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The Dow Jones Average is a useful measure for uninformed daily newscasters to mention instead of real business news.

My pension fund (which is very broadly based, but not an "index" fund) has now slightly exceeded its prior high from 2001. It's ten year average return is about 8% which is typical for the stock market over long periods of time. This is, of course, not adjusted for inflation. If it were the real return would be more like 4%.

I've written many times on how the best the stock market can do over long periods of time is population growth+productivity growth+inflation. This has been somewhat violated over the past 30 years since wealth has been extracted from the working class (in the form of wage and earnings stagnation) and shifted to the investor class (in the form of higher corporate earnings).

This has now pretty much reached an end. The last major US sector (autos) is now being de-unionized. After this there will be very few ways to extract more work for less pay from people. The median family already has a negative savings rate. The next step will be a decline in standard of living which will produce a drop in demand as well.

The pursuit of unrealistic returns has meant that increasing risky forms of investment are being used. Even pension funds are trying to make 10% a year and thus investing in junk bonds and hedge funds. This will all end unpleasantly. The only question is when.

Here are a couple of my previous essays on the topic:
Wealth without Work

Coming Crash

I suppose it is in the nature of things that the young are optimistic and the old not, but even the optimistic and idealistic should study history so as to gain a sense of balance.

Policies not Politics
---- Daily Landscape

by rdf (robert.feinman@gmail.com) on Sun Oct 8th, 2006 at 09:35:34 AM EST
returns over the truly long run in the American stock markets have been 10% nominal with inflation of about 3%, for a real return of about 7%.  This is from data I saw in the 90"s.

Returns from the last 20 years have been far higher, as Jeremy Siegel"s recent WSJ article showed:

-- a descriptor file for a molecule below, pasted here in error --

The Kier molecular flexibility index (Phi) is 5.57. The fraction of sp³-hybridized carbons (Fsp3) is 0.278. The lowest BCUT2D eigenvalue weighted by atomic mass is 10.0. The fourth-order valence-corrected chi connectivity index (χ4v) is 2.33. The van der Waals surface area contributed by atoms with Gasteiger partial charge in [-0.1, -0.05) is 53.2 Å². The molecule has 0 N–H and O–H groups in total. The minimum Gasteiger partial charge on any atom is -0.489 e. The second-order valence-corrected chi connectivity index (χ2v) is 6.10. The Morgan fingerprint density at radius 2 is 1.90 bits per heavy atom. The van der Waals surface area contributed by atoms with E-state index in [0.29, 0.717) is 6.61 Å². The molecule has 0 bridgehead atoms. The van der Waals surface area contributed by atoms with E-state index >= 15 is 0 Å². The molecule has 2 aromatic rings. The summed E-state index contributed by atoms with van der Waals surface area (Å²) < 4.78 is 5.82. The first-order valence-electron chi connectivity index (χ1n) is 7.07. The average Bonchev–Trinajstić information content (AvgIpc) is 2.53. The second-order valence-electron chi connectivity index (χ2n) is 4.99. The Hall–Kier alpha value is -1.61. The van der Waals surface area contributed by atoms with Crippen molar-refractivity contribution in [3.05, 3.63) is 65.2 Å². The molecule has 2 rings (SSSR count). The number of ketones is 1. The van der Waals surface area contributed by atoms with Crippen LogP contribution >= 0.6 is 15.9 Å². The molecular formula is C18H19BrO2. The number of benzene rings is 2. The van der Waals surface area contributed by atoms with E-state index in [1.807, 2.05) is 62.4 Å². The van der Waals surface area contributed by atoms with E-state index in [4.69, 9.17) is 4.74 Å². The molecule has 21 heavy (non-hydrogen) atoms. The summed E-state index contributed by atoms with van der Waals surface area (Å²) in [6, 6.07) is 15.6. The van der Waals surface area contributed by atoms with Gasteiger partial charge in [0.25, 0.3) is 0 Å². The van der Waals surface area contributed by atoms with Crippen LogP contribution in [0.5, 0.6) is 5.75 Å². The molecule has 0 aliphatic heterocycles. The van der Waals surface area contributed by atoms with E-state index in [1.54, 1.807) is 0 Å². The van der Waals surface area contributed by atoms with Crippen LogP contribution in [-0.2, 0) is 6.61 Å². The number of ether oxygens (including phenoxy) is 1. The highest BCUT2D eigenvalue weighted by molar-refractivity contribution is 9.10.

Since 1980, the return on Dow industrials has averaged 13.89% per year, significantly above the 13.06% recorded for the S&P 500, a benchmark that many active money managers find difficult to beat.
The S&P 500 would be the better judge of the market as a whole (though historically small cap stocks have outperformed).  But inflation has likely been less than 3% since 1980, so the return over this time frame is abnormally high in real returns,,,,about 10%.
by wchurchill on Sun Oct 8th, 2006 at 03:24:46 PM EST
[ Parent ]
I have a bridge I'd like to sell you...

Policies not Politics
---- Daily Landscape
by rdf (robert.feinman@gmail.com) on Sun Oct 8th, 2006 at 03:38:10 PM EST
[ Parent ]
Thanks, but my investments are doing very well, and I don't know bridges.  you might try the bridge blogging people on this site.
by wchurchill on Sun Oct 8th, 2006 at 04:07:52 PM EST
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Another incredibly intelligent response.  One does wonder how you put up with we filthy proles....

Be nice to America. Or we'll bring democracy to your country.
by Drew J Jones (pedobear@pennstatefootball.com) on Sun Oct 8th, 2006 at 05:10:17 PM EST
[ Parent ]
We take pity on the intellectually handicapped...

Policies not Politics
---- Daily Landscape
by rdf (robert.feinman@gmail.com) on Sun Oct 8th, 2006 at 06:16:33 PM EST
[ Parent ]
My, my.  Someone had his Wheaties this morning.

Be nice to America. Or we'll bring democracy to your country.
by Drew J Jones (pedobear@pennstatefootball.com) on Sun Oct 8th, 2006 at 07:34:22 PM EST
[ Parent ]

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